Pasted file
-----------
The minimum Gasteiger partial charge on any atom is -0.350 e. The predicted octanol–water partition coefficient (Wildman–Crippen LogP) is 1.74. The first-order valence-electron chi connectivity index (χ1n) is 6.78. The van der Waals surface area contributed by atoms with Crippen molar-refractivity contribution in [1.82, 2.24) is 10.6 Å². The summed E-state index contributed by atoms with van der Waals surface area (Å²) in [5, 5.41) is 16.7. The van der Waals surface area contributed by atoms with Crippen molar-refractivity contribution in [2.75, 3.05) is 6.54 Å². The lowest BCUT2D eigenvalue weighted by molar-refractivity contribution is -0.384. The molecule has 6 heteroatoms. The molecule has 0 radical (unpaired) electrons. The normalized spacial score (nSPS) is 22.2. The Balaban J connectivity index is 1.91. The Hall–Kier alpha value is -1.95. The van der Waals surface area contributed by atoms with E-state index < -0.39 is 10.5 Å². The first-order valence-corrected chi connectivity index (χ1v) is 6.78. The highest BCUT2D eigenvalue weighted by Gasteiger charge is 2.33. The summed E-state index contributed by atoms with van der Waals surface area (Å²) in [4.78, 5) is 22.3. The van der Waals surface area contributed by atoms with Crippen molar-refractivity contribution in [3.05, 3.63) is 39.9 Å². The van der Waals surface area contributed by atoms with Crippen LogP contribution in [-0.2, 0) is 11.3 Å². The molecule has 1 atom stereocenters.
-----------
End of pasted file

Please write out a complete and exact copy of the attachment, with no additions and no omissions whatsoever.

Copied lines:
The minimum Gasteiger partial charge on any atom is -0.350 e. The predicted octanol–water partition coefficient (Wildman–Crippen LogP) is 1.74. The first-order valence-electron chi connectivity index (χ1n) is 6.78. The van der Waals surface area contributed by atoms with Crippen molar-refractivity contribution in [1.82, 2.24) is 10.6 Å². The summed E-state index contributed by atoms with van der Waals surface area (Å²) in [5, 5.41) is 16.7. The van der Waals surface area contributed by atoms with Crippen molar-refractivity contribution in [2.75, 3.05) is 6.54 Å². The lowest BCUT2D eigenvalue weighted by molar-refractivity contribution is -0.384. The molecule has 6 heteroatoms. The molecule has 0 radical (unpaired) electrons. The normalized spacial score (nSPS) is 22.2. The Balaban J connectivity index is 1.91. The Hall–Kier alpha value is -1.95. The van der Waals surface area contributed by atoms with E-state index < -0.39 is 10.5 Å². The first-order valence-corrected chi connectivity index (χ1v) is 6.78. The highest BCUT2D eigenvalue weighted by Gasteiger charge is 2.33. The summed E-state index contributed by atoms with van der Waals surface area (Å²) in [4.78, 5) is 22.3. The van der Waals surface area contributed by atoms with Crippen molar-refractivity contribution in [3.05, 3.63) is 39.9 Å². The van der Waals surface area contributed by atoms with Crippen LogP contribution in [-0.2, 0) is 11.3 Å². The molecule has 1 atom stereocenters.